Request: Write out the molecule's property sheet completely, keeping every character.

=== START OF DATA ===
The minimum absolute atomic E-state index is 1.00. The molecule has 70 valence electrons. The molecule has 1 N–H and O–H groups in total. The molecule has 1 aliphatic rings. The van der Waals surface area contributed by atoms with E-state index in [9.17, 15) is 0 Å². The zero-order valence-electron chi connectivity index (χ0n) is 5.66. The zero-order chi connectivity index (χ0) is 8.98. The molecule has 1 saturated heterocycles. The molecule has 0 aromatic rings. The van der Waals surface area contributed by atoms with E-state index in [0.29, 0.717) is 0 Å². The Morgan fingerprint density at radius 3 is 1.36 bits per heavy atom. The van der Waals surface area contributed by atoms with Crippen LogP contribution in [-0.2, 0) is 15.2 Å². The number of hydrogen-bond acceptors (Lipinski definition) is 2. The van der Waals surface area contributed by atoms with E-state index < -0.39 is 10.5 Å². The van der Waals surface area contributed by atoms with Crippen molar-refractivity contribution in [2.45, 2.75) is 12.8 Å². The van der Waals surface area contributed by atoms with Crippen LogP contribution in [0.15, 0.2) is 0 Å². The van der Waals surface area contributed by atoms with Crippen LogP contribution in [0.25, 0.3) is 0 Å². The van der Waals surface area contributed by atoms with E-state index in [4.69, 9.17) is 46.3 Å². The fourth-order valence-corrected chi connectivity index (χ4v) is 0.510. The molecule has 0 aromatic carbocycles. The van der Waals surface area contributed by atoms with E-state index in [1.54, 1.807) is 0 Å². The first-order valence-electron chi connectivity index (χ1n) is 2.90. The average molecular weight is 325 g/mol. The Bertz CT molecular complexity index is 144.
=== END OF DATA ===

The minimum absolute atomic E-state index is 1.00. The molecule has 70 valence electrons. The molecule has 1 N–H and O–H groups in total. The molecule has 1 aliphatic rings. The van der Waals surface area contributed by atoms with E-state index in [9.17, 15) is 0 Å². The zero-order valence-electron chi connectivity index (χ0n) is 5.66. The zero-order chi connectivity index (χ0) is 8.98. The molecule has 1 saturated heterocycles. The molecule has 0 aromatic rings. The van der Waals surface area contributed by atoms with E-state index in [0.29, 0.717) is 0 Å². The Morgan fingerprint density at radius 3 is 1.36 bits per heavy atom. The van der Waals surface area contributed by atoms with Crippen LogP contribution in [-0.2, 0) is 15.2 Å². The number of hydrogen-bond acceptors (Lipinski definition) is 2. The van der Waals surface area contributed by atoms with E-state index < -0.39 is 10.5 Å². The van der Waals surface area contributed by atoms with Crippen molar-refractivity contribution in [2.45, 2.75) is 12.8 Å². The van der Waals surface area contributed by atoms with Crippen LogP contribution in [0.15, 0.2) is 0 Å². The van der Waals surface area contributed by atoms with Crippen LogP contribution in [0.25, 0.3) is 0 Å². The van der Waals surface area contributed by atoms with E-state index in [4.69, 9.17) is 46.3 Å². The fourth-order valence-corrected chi connectivity index (χ4v) is 0.510. The molecule has 0 aromatic carbocycles. The van der Waals surface area contributed by atoms with E-state index in [1.54, 1.807) is 0 Å². The first-order valence-electron chi connectivity index (χ1n) is 2.90. The average molecular weight is 325 g/mol. The Bertz CT molecular complexity index is 144.